Writing About Food


Food plays an important role in human life, providing both nutrition and pleasure. It also plays a significant cultural role. People use food to express their identity, beliefs and values. Prehistoric humans hunted and gathered plants and animals for sustenance, but over time they learned to grow crops and raise livestock. These developments, along with advances in transportation and storage technology, gave rise to modern food production. The modern food industry is an enormous economic sector. People’s diets differ widely between countries and within nations. In developed countries, malnutrition is not as common as it was in earlier times, because people have access to a wide variety of nutritious foods and can afford them. However, many people eat too much fat, salt and sugar and too few fruits and vegetables.

The food people eat provides them with energy and essential nutrients, such as proteins (e.g., beef and pork), carbohydrates (e.g., bread, rice and potatoes), vitamins, minerals and fiber. A person’s body uses these nutrients to function, and a healthy diet can help prevent disease and illness.

A person’s diet may also contain other substances such as fats, oils and sweeteners, which contribute to flavor, and salt and other seasonings, which add flavor, texture and color. In addition, some foods are preserved by canning, freezing, drying, smoking or pickling.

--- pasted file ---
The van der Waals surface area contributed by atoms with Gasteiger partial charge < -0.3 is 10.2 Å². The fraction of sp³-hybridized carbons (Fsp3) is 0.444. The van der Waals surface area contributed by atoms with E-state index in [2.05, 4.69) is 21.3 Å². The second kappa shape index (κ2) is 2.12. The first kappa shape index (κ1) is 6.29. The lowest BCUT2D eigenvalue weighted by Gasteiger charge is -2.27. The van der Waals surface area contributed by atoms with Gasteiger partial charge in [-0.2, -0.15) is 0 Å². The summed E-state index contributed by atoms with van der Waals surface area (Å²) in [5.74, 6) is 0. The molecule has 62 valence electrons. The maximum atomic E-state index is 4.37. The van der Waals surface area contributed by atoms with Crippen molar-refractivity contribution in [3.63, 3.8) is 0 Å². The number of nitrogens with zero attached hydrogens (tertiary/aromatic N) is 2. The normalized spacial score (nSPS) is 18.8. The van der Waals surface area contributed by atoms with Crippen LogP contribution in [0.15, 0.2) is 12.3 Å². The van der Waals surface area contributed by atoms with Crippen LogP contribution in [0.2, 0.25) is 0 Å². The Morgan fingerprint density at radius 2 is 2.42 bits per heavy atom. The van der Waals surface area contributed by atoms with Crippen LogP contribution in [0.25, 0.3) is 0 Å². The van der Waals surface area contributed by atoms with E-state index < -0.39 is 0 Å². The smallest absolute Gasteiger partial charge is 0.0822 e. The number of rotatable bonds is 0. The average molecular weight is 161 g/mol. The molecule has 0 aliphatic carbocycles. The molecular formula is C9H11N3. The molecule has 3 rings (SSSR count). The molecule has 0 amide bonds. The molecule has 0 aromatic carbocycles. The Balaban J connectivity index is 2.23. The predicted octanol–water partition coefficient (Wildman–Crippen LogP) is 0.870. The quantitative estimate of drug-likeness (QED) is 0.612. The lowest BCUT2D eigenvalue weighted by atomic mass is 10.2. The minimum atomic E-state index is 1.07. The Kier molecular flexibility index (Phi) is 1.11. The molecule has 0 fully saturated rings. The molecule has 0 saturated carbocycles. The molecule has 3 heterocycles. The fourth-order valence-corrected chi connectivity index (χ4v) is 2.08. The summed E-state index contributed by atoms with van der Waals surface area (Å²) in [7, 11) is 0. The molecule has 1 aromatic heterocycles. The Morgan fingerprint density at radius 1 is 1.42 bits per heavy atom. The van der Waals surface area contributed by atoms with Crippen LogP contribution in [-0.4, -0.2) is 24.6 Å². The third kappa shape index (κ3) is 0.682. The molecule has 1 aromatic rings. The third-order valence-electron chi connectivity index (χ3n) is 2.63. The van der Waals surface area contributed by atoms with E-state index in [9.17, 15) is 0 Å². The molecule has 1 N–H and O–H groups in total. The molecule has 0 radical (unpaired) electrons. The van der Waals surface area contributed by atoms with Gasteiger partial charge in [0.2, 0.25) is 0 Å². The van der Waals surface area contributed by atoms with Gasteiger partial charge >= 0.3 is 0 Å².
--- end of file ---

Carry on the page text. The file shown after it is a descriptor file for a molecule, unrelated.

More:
Writing about food covers a wide range of topics and genres, from recipe books to short and long journalism pieces on culinary culture or history. There are also food-focused novels, memoirs and travelogues. There are even academic research papers on food.

Great food writing crystallizes the experience of a dish for the reader by conveying its flavors, aromas and textures. It also tells the story of the people who cook it and the social, political or historical circumstances that give it its character. The food writer must be sensitive to the fact that misrepresenting a cuisine can have negative consequences on the community that generously shares it with others.

Avoid words that make a dish seem odd, strange or exotic. These terms have negative connotations, and they can indicate that the writer has a limited worldview.

Identify the food magazine or website to which you wish to submit your article and understand its editorial focus. A good understanding of the magazine or site will help you develop your food writing skills and tailor your work to its audience. Many food-focused publications are geared toward a narrow and specialized audience. If your work does not fit the niche, it is likely to be rejected. The same is true for food blogs. Choose a food blog with a clearly defined audience and purpose. Ideally, the food blog will have an audience that shares your interests and enthusiasm for a specific topic. Identify the editor of the blog and get to know him or her. A good editor can make all the difference in a successful submission. A reputable editor can offer helpful advice and feedback on your work.